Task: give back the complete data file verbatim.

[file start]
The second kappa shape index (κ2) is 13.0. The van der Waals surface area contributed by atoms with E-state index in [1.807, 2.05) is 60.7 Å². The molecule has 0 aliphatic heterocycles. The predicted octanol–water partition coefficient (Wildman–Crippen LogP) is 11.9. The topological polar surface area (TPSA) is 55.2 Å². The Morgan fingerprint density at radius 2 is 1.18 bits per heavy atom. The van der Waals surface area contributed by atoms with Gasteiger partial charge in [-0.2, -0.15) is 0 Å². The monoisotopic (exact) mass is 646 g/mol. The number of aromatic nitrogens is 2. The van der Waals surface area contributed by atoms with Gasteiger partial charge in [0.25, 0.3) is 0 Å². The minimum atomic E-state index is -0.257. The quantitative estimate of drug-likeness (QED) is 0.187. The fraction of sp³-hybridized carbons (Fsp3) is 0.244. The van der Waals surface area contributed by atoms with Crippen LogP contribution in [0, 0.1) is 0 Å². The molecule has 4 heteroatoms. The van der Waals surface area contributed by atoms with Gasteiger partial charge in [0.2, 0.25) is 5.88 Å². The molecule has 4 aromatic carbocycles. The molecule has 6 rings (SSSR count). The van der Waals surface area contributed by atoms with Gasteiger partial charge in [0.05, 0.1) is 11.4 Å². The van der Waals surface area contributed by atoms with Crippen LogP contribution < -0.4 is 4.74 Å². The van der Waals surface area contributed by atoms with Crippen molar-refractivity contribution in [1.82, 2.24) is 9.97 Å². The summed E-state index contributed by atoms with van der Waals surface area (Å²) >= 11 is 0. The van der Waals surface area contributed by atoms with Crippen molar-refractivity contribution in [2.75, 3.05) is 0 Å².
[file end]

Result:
The second kappa shape index (κ2) is 13.0. The van der Waals surface area contributed by atoms with E-state index in [1.807, 2.05) is 60.7 Å². The molecule has 0 aliphatic heterocycles. The predicted octanol–water partition coefficient (Wildman–Crippen LogP) is 11.9. The topological polar surface area (TPSA) is 55.2 Å². The Morgan fingerprint density at radius 2 is 1.18 bits per heavy atom. The van der Waals surface area contributed by atoms with Gasteiger partial charge in [-0.2, -0.15) is 0 Å². The monoisotopic (exact) mass is 646 g/mol. The number of aromatic nitrogens is 2. The van der Waals surface area contributed by atoms with Gasteiger partial charge in [0.25, 0.3) is 0 Å². The minimum atomic E-state index is -0.257. The quantitative estimate of drug-likeness (QED) is 0.187. The fraction of sp³-hybridized carbons (Fsp3) is 0.244. The van der Waals surface area contributed by atoms with Crippen LogP contribution in [0, 0.1) is 0 Å². The molecule has 4 heteroatoms. The van der Waals surface area contributed by atoms with Gasteiger partial charge in [0.2, 0.25) is 5.88 Å². The molecule has 4 aromatic carbocycles. The molecule has 6 rings (SSSR count). The van der Waals surface area contributed by atoms with Gasteiger partial charge in [0.05, 0.1) is 11.4 Å². The van der Waals surface area contributed by atoms with Crippen LogP contribution < -0.4 is 4.74 Å². The van der Waals surface area contributed by atoms with Crippen molar-refractivity contribution in [1.82, 2.24) is 9.97 Å². The summed E-state index contributed by atoms with van der Waals surface area (Å²) >= 11 is 0. The van der Waals surface area contributed by atoms with Crippen molar-refractivity contribution in [2.75, 3.05) is 0 Å².